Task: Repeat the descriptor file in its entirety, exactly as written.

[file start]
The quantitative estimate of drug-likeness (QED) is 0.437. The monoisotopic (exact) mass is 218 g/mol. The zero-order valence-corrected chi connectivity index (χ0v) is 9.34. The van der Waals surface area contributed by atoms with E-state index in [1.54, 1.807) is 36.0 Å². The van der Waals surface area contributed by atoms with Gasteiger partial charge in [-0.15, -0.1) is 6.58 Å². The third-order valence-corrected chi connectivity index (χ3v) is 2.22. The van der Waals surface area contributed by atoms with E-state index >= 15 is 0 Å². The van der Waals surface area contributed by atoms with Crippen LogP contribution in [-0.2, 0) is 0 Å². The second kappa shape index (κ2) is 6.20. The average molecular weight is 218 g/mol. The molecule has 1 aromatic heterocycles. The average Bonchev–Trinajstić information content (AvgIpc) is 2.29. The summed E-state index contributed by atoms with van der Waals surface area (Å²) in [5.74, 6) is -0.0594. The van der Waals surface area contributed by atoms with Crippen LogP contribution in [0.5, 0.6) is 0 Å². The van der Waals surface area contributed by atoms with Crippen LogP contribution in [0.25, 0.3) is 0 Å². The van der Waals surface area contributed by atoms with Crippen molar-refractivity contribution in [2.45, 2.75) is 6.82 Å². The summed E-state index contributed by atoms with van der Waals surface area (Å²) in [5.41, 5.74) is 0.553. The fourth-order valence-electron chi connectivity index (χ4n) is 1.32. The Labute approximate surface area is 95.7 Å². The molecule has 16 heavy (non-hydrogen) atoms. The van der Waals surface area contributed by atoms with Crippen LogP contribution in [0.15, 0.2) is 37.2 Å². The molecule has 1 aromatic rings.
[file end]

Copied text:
The quantitative estimate of drug-likeness (QED) is 0.437. The monoisotopic (exact) mass is 218 g/mol. The zero-order valence-corrected chi connectivity index (χ0v) is 9.34. The van der Waals surface area contributed by atoms with E-state index in [1.54, 1.807) is 36.0 Å². The van der Waals surface area contributed by atoms with Gasteiger partial charge in [-0.15, -0.1) is 6.58 Å². The third-order valence-corrected chi connectivity index (χ3v) is 2.22. The van der Waals surface area contributed by atoms with E-state index >= 15 is 0 Å². The van der Waals surface area contributed by atoms with Crippen LogP contribution in [-0.2, 0) is 0 Å². The second kappa shape index (κ2) is 6.20. The average molecular weight is 218 g/mol. The molecule has 1 aromatic heterocycles. The average Bonchev–Trinajstić information content (AvgIpc) is 2.29. The summed E-state index contributed by atoms with van der Waals surface area (Å²) in [5.74, 6) is -0.0594. The van der Waals surface area contributed by atoms with Crippen LogP contribution in [0.5, 0.6) is 0 Å². The van der Waals surface area contributed by atoms with Crippen LogP contribution in [0.25, 0.3) is 0 Å². The van der Waals surface area contributed by atoms with Crippen molar-refractivity contribution in [2.45, 2.75) is 6.82 Å². The summed E-state index contributed by atoms with van der Waals surface area (Å²) in [5.41, 5.74) is 0.553. The fourth-order valence-electron chi connectivity index (χ4n) is 1.32. The Labute approximate surface area is 95.7 Å². The molecule has 16 heavy (non-hydrogen) atoms. The van der Waals surface area contributed by atoms with Crippen LogP contribution in [0.15, 0.2) is 37.2 Å². The molecule has 1 aromatic rings.